Paul and Women

By Mary Jane Chaignot


Did Paul really put down women? Many of my friends say he did and they come back with passages that sound like it. But for some reason, I don’t think he did. What can I say?


Paul writes, “In Christ there is neither male nor female.” That’s a pretty awesome statement, written for the Galatians (3:28). And it stands in stark contrast to some of the statements we read in 1 Corinthians: “It is good for a man not to touch a woman” (7:1). “The head of every man is Christ; the head of a woman is man” (11:3). “Man is the image and glory of God, and the woman is the glory of man” (11:11). “Women should remain silent in the churches. They are not allowed to speak, but must be in submission, as the law says. If they want to inquire about something, they should ask their own husbands at home; for it is disgraceful for a woman to speak in the church.” (14:34-35) To many modern-day women, these all sound outrageous.

The problem is that all these verses have been taken totally out of context. And because the scholars agree that Paul wrote 1 Corinthians, they carry a lot of weight. So scholars are studying them IN context. Some have begun looking at the Corinthian church, which was comprised of a very diverse group of people—master and slave, male and female, wealthy and poor. Paul’s task is to have this group work together as one, as the body of Christ, doing everything for the edification of the group.

The Corinthian group wrote to him, and so he’s responding to their letter. The first statement about “not touching a woman” is a quote from their letter to Paul. Paul is quoting it back to them. It immediately follows a series of examples about male immorality. It is even possible that the women wrote this sentence. It is the women who are taking Paul’s words to heart and want to devote their lives to serving God. So they are flexing their freedom and insisting on chastity. The men have been so frustrated that they have been looking for pleasure outside of their marriages. Paul continues with a very balanced approach to marriage. The duties of a wife are the same for the husband. Whatever is expected of the wife is also expected of the husband. Male/female relationships are in flux.

Likewise, in the other passages, context makes a difference. Regarding the one about women being silent in church, scholars explain that it is most likely Paul is speaking ironically and is actually arguing against silencing women based on the questions which he asks at the end of the section: “Or did the word of God originate with you? Or are you the only people it has reached?” (14:36). The way that “you” is written, Paul is addressing the males, who are the ones who think the word of God rests with them. Given the tone of the entire book, it is obvious that the males have much to learn.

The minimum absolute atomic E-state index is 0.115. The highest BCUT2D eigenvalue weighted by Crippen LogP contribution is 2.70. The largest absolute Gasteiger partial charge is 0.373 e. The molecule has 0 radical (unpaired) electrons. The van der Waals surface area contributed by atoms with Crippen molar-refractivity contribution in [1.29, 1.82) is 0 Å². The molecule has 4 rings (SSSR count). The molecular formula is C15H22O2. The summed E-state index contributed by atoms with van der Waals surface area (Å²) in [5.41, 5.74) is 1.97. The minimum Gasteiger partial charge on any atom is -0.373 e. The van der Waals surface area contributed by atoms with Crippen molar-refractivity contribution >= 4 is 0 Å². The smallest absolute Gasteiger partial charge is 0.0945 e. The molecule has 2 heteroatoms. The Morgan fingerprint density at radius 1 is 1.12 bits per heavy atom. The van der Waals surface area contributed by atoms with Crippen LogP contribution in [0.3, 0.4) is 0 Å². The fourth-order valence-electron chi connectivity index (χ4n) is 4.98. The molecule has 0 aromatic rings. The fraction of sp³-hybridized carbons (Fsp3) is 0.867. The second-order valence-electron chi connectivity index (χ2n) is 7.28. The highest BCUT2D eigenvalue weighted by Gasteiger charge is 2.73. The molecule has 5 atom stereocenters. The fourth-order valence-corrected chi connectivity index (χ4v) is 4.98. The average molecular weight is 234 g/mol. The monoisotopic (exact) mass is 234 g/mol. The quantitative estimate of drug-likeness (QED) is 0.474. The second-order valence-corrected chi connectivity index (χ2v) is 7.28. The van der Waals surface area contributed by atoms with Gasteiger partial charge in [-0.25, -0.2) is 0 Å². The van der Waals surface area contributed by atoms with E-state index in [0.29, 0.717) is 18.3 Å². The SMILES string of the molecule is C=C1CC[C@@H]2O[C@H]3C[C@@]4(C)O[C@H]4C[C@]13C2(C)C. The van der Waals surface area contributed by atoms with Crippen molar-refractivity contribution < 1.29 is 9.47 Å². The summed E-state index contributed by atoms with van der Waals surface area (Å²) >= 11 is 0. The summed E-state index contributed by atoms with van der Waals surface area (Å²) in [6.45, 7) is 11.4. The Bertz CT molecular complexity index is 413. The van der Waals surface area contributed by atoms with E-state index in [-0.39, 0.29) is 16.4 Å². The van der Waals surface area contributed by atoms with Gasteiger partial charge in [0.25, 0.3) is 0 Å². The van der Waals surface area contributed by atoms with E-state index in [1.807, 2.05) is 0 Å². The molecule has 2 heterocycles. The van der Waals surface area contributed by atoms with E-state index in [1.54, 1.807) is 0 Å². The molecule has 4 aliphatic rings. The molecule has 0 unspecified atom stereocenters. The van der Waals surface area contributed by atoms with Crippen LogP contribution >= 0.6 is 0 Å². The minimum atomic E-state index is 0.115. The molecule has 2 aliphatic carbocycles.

There’s one more thing to point out that we simply would never know from an English translation. Between the end of verse 35 and the beginning of verse 36 is a tiny little Greek particle. It’s one letter with a hash mark on top. In 1886, the author of the English-Greek lexicon said that when this little particle is between two sentences, it means that they contradict each other. And he used 1 Cor. 14:36 as an example of this. Because of that particle, verse 36 contradicts verses 34, 35. For a century, his comment was basically ignored. But recently, scholars have been taking it seriously and asking what would it mean if these two sentences contradict each other. Boiled down, it means that verses 34-35 about women not speaking in church aren’t Paul’s decree; they are statements that he disagrees with. Paul is really mocking the males here. Women are praying and prophesying and ought to be able to speak in church.

And this is consistent with what Paul has been saying through this entire letter/book—trying to empower the weaker members, preaching against ideas of superiority, and advocating for a church that values everyone and builds each other up. And he finishes by saying, “Therefore, my brothers and sisters, be eager to prophesy…. But everything should be done in a fitting and orderly way” (14:39, 40). That “sisters” there means women. He just told women they should be “eager to prophesy,” encouraging them to talk!

The sad thing is that despite scholars’ best interpretations, many others take the words out of context and at face value. But if something seems wrong, it probably is, and a little extra effort will oftentimes bring clarity to passages that put down a whole class of people. The message of the Bible is for everyone.